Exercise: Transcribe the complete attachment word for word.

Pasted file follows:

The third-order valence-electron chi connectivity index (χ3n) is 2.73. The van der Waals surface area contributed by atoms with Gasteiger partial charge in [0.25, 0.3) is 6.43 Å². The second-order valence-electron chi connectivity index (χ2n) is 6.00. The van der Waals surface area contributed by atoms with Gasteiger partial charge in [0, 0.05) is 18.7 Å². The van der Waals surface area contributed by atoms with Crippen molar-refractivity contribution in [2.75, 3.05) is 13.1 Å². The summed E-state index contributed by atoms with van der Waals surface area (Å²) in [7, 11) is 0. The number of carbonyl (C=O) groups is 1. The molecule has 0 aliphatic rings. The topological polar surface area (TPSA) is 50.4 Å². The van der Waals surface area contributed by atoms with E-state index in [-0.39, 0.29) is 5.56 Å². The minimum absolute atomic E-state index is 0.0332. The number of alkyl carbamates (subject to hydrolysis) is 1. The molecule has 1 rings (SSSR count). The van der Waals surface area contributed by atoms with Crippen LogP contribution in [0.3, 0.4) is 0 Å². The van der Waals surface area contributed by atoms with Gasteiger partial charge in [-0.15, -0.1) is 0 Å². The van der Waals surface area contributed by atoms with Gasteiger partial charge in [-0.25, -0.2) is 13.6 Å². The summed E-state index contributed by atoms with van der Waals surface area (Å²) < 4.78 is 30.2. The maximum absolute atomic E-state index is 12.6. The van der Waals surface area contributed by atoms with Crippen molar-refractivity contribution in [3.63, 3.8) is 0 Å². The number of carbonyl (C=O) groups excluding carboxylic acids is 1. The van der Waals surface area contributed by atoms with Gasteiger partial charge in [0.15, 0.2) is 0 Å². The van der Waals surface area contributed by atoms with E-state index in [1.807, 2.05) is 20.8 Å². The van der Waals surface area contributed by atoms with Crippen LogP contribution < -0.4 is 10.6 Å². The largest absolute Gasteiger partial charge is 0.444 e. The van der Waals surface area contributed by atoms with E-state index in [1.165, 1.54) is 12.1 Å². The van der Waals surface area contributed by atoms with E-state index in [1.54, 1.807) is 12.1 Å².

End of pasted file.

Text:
The third-order valence-electron chi connectivity index (χ3n) is 2.73. The van der Waals surface area contributed by atoms with Gasteiger partial charge in [0.25, 0.3) is 6.43 Å². The second-order valence-electron chi connectivity index (χ2n) is 6.00. The van der Waals surface area contributed by atoms with Gasteiger partial charge in [0, 0.05) is 18.7 Å². The van der Waals surface area contributed by atoms with Crippen molar-refractivity contribution in [2.75, 3.05) is 13.1 Å². The summed E-state index contributed by atoms with van der Waals surface area (Å²) in [7, 11) is 0. The number of carbonyl (C=O) groups is 1. The molecule has 0 aliphatic rings. The topological polar surface area (TPSA) is 50.4 Å². The van der Waals surface area contributed by atoms with E-state index in [-0.39, 0.29) is 5.56 Å². The minimum absolute atomic E-state index is 0.0332. The number of alkyl carbamates (subject to hydrolysis) is 1. The molecule has 1 rings (SSSR count). The van der Waals surface area contributed by atoms with Crippen LogP contribution in [0.3, 0.4) is 0 Å². The van der Waals surface area contributed by atoms with Gasteiger partial charge in [-0.15, -0.1) is 0 Å². The van der Waals surface area contributed by atoms with Gasteiger partial charge in [-0.25, -0.2) is 13.6 Å². The summed E-state index contributed by atoms with van der Waals surface area (Å²) < 4.78 is 30.2. The maximum absolute atomic E-state index is 12.6. The van der Waals surface area contributed by atoms with Crippen molar-refractivity contribution in [3.63, 3.8) is 0 Å². The number of carbonyl (C=O) groups excluding carboxylic acids is 1. The van der Waals surface area contributed by atoms with Gasteiger partial charge in [0.15, 0.2) is 0 Å². The van der Waals surface area contributed by atoms with E-state index in [1.807, 2.05) is 20.8 Å². The van der Waals surface area contributed by atoms with Crippen LogP contribution < -0.4 is 10.6 Å². The largest absolute Gasteiger partial charge is 0.444 e. The van der Waals surface area contributed by atoms with E-state index in [1.165, 1.54) is 12.1 Å². The van der Waals surface area contributed by atoms with E-state index in [1.54, 1.807) is 12.1 Å².